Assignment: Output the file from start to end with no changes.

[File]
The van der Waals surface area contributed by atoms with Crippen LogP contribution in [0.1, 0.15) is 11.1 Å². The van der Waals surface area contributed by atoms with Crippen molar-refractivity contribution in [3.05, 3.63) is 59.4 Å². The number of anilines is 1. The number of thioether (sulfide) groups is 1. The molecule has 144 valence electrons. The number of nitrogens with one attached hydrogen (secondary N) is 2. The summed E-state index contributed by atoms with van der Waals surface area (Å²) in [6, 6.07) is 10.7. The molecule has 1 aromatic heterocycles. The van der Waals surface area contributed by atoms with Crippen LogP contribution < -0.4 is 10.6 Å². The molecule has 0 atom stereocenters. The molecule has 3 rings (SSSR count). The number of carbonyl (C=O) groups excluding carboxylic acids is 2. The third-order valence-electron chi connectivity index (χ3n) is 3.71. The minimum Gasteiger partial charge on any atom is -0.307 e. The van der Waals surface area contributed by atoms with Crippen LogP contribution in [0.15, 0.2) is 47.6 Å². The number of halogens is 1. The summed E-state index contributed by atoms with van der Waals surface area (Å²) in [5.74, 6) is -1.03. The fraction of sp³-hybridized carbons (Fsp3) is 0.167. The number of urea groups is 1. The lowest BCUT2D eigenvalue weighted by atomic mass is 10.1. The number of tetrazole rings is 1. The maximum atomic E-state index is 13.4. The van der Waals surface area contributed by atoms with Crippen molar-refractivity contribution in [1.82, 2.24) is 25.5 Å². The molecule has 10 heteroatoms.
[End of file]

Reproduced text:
The van der Waals surface area contributed by atoms with Crippen LogP contribution in [0.1, 0.15) is 11.1 Å². The van der Waals surface area contributed by atoms with Crippen molar-refractivity contribution in [3.05, 3.63) is 59.4 Å². The number of anilines is 1. The number of thioether (sulfide) groups is 1. The molecule has 144 valence electrons. The number of nitrogens with one attached hydrogen (secondary N) is 2. The summed E-state index contributed by atoms with van der Waals surface area (Å²) in [6, 6.07) is 10.7. The molecule has 1 aromatic heterocycles. The van der Waals surface area contributed by atoms with Crippen LogP contribution < -0.4 is 10.6 Å². The molecule has 0 atom stereocenters. The molecule has 3 rings (SSSR count). The number of carbonyl (C=O) groups excluding carboxylic acids is 2. The third-order valence-electron chi connectivity index (χ3n) is 3.71. The minimum Gasteiger partial charge on any atom is -0.307 e. The van der Waals surface area contributed by atoms with Crippen LogP contribution in [0.15, 0.2) is 47.6 Å². The number of halogens is 1. The summed E-state index contributed by atoms with van der Waals surface area (Å²) in [5.74, 6) is -1.03. The fraction of sp³-hybridized carbons (Fsp3) is 0.167. The number of urea groups is 1. The lowest BCUT2D eigenvalue weighted by atomic mass is 10.1. The number of tetrazole rings is 1. The maximum atomic E-state index is 13.4. The van der Waals surface area contributed by atoms with Crippen molar-refractivity contribution in [1.82, 2.24) is 25.5 Å². The molecule has 10 heteroatoms.